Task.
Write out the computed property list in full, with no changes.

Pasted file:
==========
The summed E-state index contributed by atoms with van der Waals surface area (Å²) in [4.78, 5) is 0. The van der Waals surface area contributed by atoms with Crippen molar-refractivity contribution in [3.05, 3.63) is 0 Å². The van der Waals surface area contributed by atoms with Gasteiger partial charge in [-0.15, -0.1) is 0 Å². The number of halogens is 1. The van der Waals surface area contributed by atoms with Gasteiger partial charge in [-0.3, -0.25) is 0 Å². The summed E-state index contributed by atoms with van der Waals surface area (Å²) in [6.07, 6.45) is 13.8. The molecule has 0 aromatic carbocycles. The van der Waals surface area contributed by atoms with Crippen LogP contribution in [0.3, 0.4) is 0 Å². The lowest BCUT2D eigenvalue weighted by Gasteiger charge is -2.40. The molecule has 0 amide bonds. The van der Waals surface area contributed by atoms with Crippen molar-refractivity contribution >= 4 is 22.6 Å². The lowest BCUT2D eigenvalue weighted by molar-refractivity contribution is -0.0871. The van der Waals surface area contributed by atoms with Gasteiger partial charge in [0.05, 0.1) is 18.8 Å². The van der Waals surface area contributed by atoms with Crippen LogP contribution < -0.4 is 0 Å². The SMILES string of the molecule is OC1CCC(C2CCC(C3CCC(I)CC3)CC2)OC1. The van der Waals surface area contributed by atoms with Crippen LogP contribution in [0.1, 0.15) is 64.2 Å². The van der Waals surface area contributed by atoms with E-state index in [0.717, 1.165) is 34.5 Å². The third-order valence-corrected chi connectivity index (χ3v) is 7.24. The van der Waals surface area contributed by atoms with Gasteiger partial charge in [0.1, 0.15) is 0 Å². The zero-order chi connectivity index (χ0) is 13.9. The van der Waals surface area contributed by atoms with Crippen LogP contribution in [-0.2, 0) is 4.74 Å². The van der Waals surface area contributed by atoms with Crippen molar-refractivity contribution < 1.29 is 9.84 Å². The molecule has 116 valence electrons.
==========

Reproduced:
The summed E-state index contributed by atoms with van der Waals surface area (Å²) in [4.78, 5) is 0. The van der Waals surface area contributed by atoms with Crippen molar-refractivity contribution in [3.05, 3.63) is 0 Å². The van der Waals surface area contributed by atoms with Gasteiger partial charge in [-0.15, -0.1) is 0 Å². The number of halogens is 1. The van der Waals surface area contributed by atoms with Gasteiger partial charge in [-0.3, -0.25) is 0 Å². The summed E-state index contributed by atoms with van der Waals surface area (Å²) in [6.07, 6.45) is 13.8. The molecule has 0 aromatic carbocycles. The van der Waals surface area contributed by atoms with Crippen LogP contribution in [0.3, 0.4) is 0 Å². The lowest BCUT2D eigenvalue weighted by Gasteiger charge is -2.40. The molecule has 0 amide bonds. The van der Waals surface area contributed by atoms with Crippen molar-refractivity contribution >= 4 is 22.6 Å². The lowest BCUT2D eigenvalue weighted by molar-refractivity contribution is -0.0871. The van der Waals surface area contributed by atoms with Gasteiger partial charge in [0.05, 0.1) is 18.8 Å². The van der Waals surface area contributed by atoms with Crippen LogP contribution < -0.4 is 0 Å². The SMILES string of the molecule is OC1CCC(C2CCC(C3CCC(I)CC3)CC2)OC1. The van der Waals surface area contributed by atoms with Crippen LogP contribution in [0.1, 0.15) is 64.2 Å². The van der Waals surface area contributed by atoms with E-state index in [0.717, 1.165) is 34.5 Å². The third-order valence-corrected chi connectivity index (χ3v) is 7.24. The van der Waals surface area contributed by atoms with Gasteiger partial charge in [0.1, 0.15) is 0 Å². The zero-order chi connectivity index (χ0) is 13.9. The van der Waals surface area contributed by atoms with Crippen LogP contribution in [-0.2, 0) is 4.74 Å². The van der Waals surface area contributed by atoms with Crippen molar-refractivity contribution < 1.29 is 9.84 Å². The molecule has 116 valence electrons.